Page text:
Kimberly Worthy, 34, of Atlanta, a cast member of the 14th season of "Worst Cooks" debuting Sunday, had already failed miserably on a spin-off show that lasted just one season "Worst Bakers in America." In fact, she was the first contestant ousted.
Worthy, an on-line teacher, actress and children's book author, said everyone in her family can cook except her: "It's really disheartening to go to family events and asked to bring your winning personality but don't bring any food. I have to learn how to cook!"
When Worthy attempted a chestnut stuffing last Thanksgiving, she left some bits of chestnut shell in the stuffing and a shell got caught in her sister LaShundra's gums. She had to have a liquid Thanksgiving as as result. "She was the only brave soul to try it," Worthy said. "Kudos to her!"
Worthy said she has a difficult time following a recipe due to her short attention span. “I’ll skip ingredients. I try to take shortcuts.” On the baker show, for instance, she created sugar cookies but forgot a key ingredient: sugar.
Her family has recipes that go back generations. Worthy does not have access to them: “It would be like handing over a million dollars to a 10-year-old. I’m not going to value it.”
She also said she can take the inevitable teasing she’ll get when the show debuts. “I’m not afraid of people laughing at me,” she said. “Doesn’t bother me at all!”
Worthy is single. “I’m a Southern belle but I know you need to know how to cook to catch your Prince Charming!” (To impress dates, she would have a friend surreptitiously cook food for her, which she would present as her own. “I did that for years!” she said. But that gambit doesn’t work long term.)
She admits she has no signature dish at all. “I can do smoothies!” she said.
“Worst Cooks in America,” 8 p.m. Sundays, beginning August 12, 2018, Food Network
93.7 and 680/The Fan last week raised $115,000 for Camp Twin Lakes, which provides camp activities for children with serious disabilities and/or illnesses.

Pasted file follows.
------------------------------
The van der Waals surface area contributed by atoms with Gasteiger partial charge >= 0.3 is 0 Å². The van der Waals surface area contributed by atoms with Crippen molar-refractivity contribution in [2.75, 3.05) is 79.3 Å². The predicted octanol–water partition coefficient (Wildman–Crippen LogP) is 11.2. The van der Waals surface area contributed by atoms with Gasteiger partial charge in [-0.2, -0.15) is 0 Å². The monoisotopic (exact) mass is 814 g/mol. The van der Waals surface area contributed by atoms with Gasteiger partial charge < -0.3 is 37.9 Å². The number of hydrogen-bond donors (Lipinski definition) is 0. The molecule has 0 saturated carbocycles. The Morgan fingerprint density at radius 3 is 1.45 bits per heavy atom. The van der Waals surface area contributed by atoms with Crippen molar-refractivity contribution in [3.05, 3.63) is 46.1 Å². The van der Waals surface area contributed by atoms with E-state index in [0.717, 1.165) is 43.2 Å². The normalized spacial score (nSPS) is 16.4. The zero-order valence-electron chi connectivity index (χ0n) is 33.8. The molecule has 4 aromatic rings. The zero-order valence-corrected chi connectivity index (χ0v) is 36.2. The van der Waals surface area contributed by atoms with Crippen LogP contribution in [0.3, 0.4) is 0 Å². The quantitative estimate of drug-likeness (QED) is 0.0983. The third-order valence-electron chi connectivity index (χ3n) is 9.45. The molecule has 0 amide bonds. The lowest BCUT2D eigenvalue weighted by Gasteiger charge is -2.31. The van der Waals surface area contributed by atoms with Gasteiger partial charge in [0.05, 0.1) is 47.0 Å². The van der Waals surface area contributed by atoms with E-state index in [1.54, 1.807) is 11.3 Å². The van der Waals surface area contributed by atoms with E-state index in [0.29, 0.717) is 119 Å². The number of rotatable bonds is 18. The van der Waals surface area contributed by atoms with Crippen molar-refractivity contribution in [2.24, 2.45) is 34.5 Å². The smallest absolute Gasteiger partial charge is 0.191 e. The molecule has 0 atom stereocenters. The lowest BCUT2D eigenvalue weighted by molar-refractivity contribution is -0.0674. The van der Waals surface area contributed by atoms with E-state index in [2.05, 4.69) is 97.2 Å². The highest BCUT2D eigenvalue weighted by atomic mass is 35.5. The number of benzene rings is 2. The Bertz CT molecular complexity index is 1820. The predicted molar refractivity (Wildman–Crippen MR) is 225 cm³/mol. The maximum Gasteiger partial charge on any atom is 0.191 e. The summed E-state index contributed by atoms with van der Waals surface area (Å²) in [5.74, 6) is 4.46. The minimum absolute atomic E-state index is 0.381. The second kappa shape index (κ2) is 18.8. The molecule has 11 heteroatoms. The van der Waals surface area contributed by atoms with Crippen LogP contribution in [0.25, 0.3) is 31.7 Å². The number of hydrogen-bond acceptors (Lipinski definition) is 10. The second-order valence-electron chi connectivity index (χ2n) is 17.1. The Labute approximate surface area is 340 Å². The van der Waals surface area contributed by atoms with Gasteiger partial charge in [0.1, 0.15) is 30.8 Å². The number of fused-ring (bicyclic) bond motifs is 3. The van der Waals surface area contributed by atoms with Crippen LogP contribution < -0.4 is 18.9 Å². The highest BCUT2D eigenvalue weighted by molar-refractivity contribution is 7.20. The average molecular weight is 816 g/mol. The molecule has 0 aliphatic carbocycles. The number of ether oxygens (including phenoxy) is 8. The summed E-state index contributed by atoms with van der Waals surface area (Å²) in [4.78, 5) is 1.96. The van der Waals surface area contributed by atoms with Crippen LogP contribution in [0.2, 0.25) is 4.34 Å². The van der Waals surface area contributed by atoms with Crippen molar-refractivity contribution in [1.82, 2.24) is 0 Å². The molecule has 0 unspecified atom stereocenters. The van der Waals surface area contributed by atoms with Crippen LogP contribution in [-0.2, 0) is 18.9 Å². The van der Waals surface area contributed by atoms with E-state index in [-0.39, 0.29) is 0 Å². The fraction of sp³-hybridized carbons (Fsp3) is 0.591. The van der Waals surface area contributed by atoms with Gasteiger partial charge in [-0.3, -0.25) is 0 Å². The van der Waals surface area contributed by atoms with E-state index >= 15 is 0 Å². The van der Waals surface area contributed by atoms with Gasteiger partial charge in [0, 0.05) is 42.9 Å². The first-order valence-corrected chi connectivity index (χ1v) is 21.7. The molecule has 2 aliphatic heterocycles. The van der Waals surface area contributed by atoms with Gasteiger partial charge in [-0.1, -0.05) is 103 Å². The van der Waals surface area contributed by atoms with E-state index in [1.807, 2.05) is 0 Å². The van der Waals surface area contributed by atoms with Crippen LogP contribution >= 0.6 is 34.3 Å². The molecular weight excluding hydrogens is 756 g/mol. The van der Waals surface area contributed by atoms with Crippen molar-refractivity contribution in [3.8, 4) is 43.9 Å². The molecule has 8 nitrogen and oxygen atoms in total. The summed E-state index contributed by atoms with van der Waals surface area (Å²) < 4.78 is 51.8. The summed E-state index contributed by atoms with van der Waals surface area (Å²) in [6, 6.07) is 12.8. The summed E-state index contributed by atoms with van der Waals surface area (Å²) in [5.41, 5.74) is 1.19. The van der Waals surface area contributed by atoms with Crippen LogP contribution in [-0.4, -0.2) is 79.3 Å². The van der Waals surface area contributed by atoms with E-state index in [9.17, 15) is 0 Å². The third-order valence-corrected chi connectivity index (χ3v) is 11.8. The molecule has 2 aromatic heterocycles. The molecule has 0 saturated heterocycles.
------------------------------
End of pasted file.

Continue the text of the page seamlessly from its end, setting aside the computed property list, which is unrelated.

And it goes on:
The Atlanta-based non profit, with camp facilities in Rutledge, has worked with the Fan for five years and said this was the largest amount raised by the station in its history. About 500 people made pledges over a 13-hour period.
Steak Shapiro, a former board member and now a morning host at the Fan who stays on air all day for the event, held a radiothon for years at rival station (and now defunct) 790/The Zone, which he owned for many years. Shapiro, once he moved over to the Fan, said it took no real convincing for his new boss David Dickey to jump aboard.
Camp Twin Lakes serves 10,000 kids a year on a $5 million budget.
For Shapiro, this camp brings back great memories of going to camp as a kid in Maine. “These are kids who never in a million years would have imagined themselves at camp or to get on a zip line,” he said. “Kids with heart transplants get to meet other kids with heart transplants. Everything about this place is amazing.”
Cheryl Belair, director of development for Camp Twin Lakes, loves how the radiothon exposes the camp to people who otherwise wouldn't have known about it. Many who donate are first-time contributors, she said.
CNN's prime-time line up has struggled compared to those of MSNBC and Fox News. But Chris Cuomo's new 9 p.m. show is giving CNN a boost.
His ratings the first two months are up about 33 percent from those of Anderson Cooper at 9 p.m. in May, according to The Wrap. And he's up 16 percent year over year.
Cuomo still trails far behind 9 p.m. powerhouses Sean Hannity at Fox and Rachel Maddow at MSNBC.
He drew 1.15 million viewers in July, the best showing for CNN in at least nine years in the 9 p.m. hour. Hannity was the top talk show host in the genre with 3.37 million while Maddow brought in 2.67 million.
Credit: Rodney Ho
Credit: Rodney Ho
Kristin Klingshirn of the Bert Show has spent her last five weeks in Florida in hospice care with her father Jim, a Vietnam vet who is dying of terminal lung cancer.
Klingshirn, who has been off air this week, had Bert Weiss this morning read a note to concerned listeners. Her father was transferred to a well-regarded VA hospice care facility he really wanted to die in, but was in terrible shape during the transfer.
She wasn’t sure he’d actually wake up again but just as she was losing hope, he spoke to her and she was relieved.